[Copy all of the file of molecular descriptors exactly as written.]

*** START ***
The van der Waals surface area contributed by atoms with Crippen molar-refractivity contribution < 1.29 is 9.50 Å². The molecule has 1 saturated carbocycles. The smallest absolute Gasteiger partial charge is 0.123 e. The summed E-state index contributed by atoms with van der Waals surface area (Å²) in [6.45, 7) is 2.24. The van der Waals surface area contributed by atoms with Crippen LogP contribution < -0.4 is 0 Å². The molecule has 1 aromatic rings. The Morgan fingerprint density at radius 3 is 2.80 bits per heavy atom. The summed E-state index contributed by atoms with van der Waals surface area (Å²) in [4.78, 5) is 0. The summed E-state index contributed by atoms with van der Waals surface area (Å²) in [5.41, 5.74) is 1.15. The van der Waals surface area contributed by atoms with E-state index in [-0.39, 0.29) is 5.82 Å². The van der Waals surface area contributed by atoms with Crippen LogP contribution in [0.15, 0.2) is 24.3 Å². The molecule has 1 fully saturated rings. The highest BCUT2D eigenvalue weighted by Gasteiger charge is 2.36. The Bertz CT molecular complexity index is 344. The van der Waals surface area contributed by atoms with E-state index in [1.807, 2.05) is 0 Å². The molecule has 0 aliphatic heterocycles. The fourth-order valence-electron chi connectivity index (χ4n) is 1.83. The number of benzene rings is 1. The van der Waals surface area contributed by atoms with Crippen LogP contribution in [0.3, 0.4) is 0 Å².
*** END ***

The van der Waals surface area contributed by atoms with Crippen molar-refractivity contribution < 1.29 is 9.50 Å². The molecule has 1 saturated carbocycles. The smallest absolute Gasteiger partial charge is 0.123 e. The summed E-state index contributed by atoms with van der Waals surface area (Å²) in [6.45, 7) is 2.24. The van der Waals surface area contributed by atoms with Crippen LogP contribution < -0.4 is 0 Å². The molecule has 1 aromatic rings. The Morgan fingerprint density at radius 3 is 2.80 bits per heavy atom. The summed E-state index contributed by atoms with van der Waals surface area (Å²) in [4.78, 5) is 0. The summed E-state index contributed by atoms with van der Waals surface area (Å²) in [5.41, 5.74) is 1.15. The van der Waals surface area contributed by atoms with E-state index in [-0.39, 0.29) is 5.82 Å². The van der Waals surface area contributed by atoms with Crippen LogP contribution in [0.15, 0.2) is 24.3 Å². The molecule has 1 fully saturated rings. The highest BCUT2D eigenvalue weighted by Gasteiger charge is 2.36. The Bertz CT molecular complexity index is 344. The van der Waals surface area contributed by atoms with E-state index in [1.807, 2.05) is 0 Å². The molecule has 0 aliphatic heterocycles. The fourth-order valence-electron chi connectivity index (χ4n) is 1.83. The number of benzene rings is 1. The van der Waals surface area contributed by atoms with Crippen LogP contribution in [0.3, 0.4) is 0 Å².